Allows districts to use other tests for high schools with state permission.
Allows states to develop and administer computer-adaptive assessments.
Allows states to limit the aggregate amount of time spent on assessments for each grade.
Prohibits the Secretary from specifying any aspect of assessments.
Requires districts to publicly post information on all required assessments, including the amount of time students spend taking the assessments.
During the 2015-2016 school year, seven states are piloting a variety of innovative assessment methods, as a model for other states, should those states choose to be a part of the ESSA “assessment” pilot program during the 2016-2017 required implementation. One example of the pilot is The Performance Assessment of Competency Education (PACE), which replaces multiple-choice questions for more meaningful tasks that encourage students to apply what they have learned in sophisticated ways and to use critical thinking and problem solving skills. For example, middle school students could turn in research papers showing they know how to analyze and present information from many sources for English assessments. Fourth-graders might design and determine the cost of a the variables for a new public park for a math assessment.
Educators in districts are now able to develop assessment systems, because they are the people who know their students better; therefore, teachers are able to create the content. Assessments are intended to be locally designed and controlled; therefore, ultimately reducing the amount of student testing while making it more meaningful.
“We hear about over-testing because we really have two accountability systems,” New Hampshire Department of Education Deputy Commissioner Paul Leather said in a statement. “The state system is required by federal law but may not help us improve teaching and learning. Schools administer their own tests for that. The PACE pilot brings those together and reduces the testing needed.”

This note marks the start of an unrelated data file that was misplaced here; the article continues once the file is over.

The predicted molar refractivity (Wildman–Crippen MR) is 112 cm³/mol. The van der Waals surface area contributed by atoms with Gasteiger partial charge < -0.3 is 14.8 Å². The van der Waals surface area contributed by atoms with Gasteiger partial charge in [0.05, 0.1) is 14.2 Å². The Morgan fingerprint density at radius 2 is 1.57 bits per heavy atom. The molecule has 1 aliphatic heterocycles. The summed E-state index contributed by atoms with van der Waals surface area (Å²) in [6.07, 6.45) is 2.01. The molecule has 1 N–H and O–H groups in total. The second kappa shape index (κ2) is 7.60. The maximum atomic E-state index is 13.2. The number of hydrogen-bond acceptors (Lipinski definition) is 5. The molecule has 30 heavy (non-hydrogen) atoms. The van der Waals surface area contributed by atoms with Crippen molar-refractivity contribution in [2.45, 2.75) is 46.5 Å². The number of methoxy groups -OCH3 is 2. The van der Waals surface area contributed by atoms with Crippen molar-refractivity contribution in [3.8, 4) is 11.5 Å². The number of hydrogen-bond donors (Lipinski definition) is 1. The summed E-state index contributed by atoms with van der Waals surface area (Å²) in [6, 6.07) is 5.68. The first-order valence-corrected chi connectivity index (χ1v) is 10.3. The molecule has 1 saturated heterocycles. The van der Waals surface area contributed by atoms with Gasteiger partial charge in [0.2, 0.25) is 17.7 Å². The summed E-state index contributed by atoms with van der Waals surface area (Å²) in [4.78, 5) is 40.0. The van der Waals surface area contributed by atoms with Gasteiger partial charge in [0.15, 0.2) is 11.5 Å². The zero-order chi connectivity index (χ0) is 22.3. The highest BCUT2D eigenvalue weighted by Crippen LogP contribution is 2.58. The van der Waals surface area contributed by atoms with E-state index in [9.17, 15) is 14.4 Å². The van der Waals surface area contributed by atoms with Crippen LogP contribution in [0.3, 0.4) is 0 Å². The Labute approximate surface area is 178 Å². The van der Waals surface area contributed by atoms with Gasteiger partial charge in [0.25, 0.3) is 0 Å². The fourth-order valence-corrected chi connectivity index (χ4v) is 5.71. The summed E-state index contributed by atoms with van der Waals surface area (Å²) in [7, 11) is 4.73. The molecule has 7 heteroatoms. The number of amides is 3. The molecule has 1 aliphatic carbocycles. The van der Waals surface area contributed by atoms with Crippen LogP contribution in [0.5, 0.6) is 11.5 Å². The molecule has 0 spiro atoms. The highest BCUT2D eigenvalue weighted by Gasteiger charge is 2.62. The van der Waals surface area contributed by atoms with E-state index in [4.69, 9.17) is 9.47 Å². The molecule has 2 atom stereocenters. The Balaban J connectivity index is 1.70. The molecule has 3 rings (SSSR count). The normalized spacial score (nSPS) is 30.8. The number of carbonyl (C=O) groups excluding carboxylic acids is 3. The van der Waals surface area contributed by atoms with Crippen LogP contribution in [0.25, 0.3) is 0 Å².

The Every Student Succeeds Act gives states the authority to design and implement better assessments and set targets on the amount of time spent on testing. New Hampshire’s system of competency-based learning will show mastery and growth more accurately than a single end of year exam or state assessment. In this system, students only move up a grade after they’ve mastered the defined skills for each grade level.
The New Hampshire pilot is as an example of how assessment of student progress can be done differently. The Performance Assessment of Competency Education, PACE, that provides a picture of student growth different from the norm, measuring growth rather than proficiency, and its design includes critical educator input.
Moreover, as states begin to write their state plans, educators have the opportunity to have a strong voice. As the focus on implementation during the 2016-2017 school year approaches, teachers, parents and advocates need to secure a seat at the table to collaborate, and partner, with state legislators, school boards, superintendents to make sure implementation goes smoothly.